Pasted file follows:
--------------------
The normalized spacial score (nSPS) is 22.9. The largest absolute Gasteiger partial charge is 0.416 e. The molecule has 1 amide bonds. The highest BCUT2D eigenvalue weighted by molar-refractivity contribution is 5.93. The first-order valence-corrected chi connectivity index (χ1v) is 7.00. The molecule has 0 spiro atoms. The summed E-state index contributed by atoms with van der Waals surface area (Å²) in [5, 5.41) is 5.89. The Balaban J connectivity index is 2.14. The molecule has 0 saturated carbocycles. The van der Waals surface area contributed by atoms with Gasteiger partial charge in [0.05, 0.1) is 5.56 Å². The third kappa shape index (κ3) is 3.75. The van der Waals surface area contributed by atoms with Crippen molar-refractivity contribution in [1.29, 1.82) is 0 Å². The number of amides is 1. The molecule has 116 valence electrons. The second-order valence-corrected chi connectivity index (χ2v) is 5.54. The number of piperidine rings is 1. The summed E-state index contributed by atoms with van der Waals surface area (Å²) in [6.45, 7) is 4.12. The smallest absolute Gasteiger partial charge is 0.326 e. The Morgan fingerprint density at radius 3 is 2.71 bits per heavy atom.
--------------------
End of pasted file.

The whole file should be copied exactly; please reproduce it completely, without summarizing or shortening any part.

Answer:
The normalized spacial score (nSPS) is 22.9. The largest absolute Gasteiger partial charge is 0.416 e. The molecule has 1 amide bonds. The highest BCUT2D eigenvalue weighted by molar-refractivity contribution is 5.93. The first-order valence-corrected chi connectivity index (χ1v) is 7.00. The molecule has 0 spiro atoms. The summed E-state index contributed by atoms with van der Waals surface area (Å²) in [5, 5.41) is 5.89. The Balaban J connectivity index is 2.14. The molecule has 0 saturated carbocycles. The van der Waals surface area contributed by atoms with Gasteiger partial charge in [0.05, 0.1) is 5.56 Å². The third kappa shape index (κ3) is 3.75. The van der Waals surface area contributed by atoms with Crippen molar-refractivity contribution in [1.29, 1.82) is 0 Å². The number of amides is 1. The molecule has 116 valence electrons. The second-order valence-corrected chi connectivity index (χ2v) is 5.54. The number of piperidine rings is 1. The summed E-state index contributed by atoms with van der Waals surface area (Å²) in [6.45, 7) is 4.12. The smallest absolute Gasteiger partial charge is 0.326 e. The Morgan fingerprint density at radius 3 is 2.71 bits per heavy atom.